This interesting bit of trivia about Madison County was published on August 13, 1932, edition of the Times Daily (Florence, Alabama)
FURNISHES PROBATE JUDGES
Maysville is a community in eastern Madison county with a population of 271 people, yet we are told that every probate judge of Madison county during the past 42 years came from Maysville. The Huntsville Times relates the story thus:
“The fact that every probate judge of Madison county since 1886 was either born in the little town of Maysville, or had lived there at some time in his life, was brought to light today.
Steger House in Maysville, Alabama photograph by Chris Pruitt in 2011 submitted to Wikipedia
“The oldest of these, Thomas J. Taylor, lived there for several years before he was elected to the office. The remaining three, S. Morgan Stewart, W. T. Lawler and Thomas W. Jones, present probate judge, were born there.
“Two men, Judge Rice and Judge A. McDonnell, served for a short time in the office as appointees but were not officially elected. Rice served for Mr. Taylor upon his death in office in 1894. The other served for a short time for Mr. Lawler, killed in office in 1916.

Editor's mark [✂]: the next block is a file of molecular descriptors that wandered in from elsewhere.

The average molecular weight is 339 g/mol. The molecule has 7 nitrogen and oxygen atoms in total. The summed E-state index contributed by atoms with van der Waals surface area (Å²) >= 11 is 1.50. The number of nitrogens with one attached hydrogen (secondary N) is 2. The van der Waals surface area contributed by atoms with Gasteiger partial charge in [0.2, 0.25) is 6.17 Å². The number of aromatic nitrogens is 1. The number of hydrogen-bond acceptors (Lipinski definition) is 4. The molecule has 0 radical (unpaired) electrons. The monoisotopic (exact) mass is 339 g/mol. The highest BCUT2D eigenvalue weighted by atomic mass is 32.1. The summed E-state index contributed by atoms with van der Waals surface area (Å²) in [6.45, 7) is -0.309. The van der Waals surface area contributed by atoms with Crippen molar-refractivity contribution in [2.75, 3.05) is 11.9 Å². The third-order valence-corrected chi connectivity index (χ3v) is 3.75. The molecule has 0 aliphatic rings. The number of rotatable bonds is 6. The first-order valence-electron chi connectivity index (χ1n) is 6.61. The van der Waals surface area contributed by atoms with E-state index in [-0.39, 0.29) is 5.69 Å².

“According to the records, Taylor took office in 1886 and served until 1894. He was succeeded by his son-in-law, Stewart, in 1897. Lawler was elected to the office in 1904 and was killed 12 years later. Judge Jones has filled the position since 1917.”
Today, Maysville, (also known as Mayville) is an unincorporated community in eastern Madison County. It was probably named for the May family, who were early settlers there. The area was once cotton and corn fields, but with the high-tech boom created by NASA Marshall Space Flight Center, and the Missile Defense Agency, the area has transformed into a grouping of subdivisions such as Cooper Estates and Maysville Estates. A post office operated under the name Maysville from 1850 to 1955.(Wikipedia)
The Steger–Nance House (also known as the Dr. Howard Place) is a historic residence in Maysville, Alabama. It was built in 1854 by physician Francis Epps Harris Steger. Later owners included another physician, Issac William Howard, and local cotton gin owner and farmer Harry F. Nance.
Discordance: The Cottinghams Inspired by true events and the Cottingham family that resided in 17th century Somerset, Maryland, and Delaware, colonial America comes alive with pirate attacks, religious discord, and governmental disagreements in the pre-Revolutionary War days of America.
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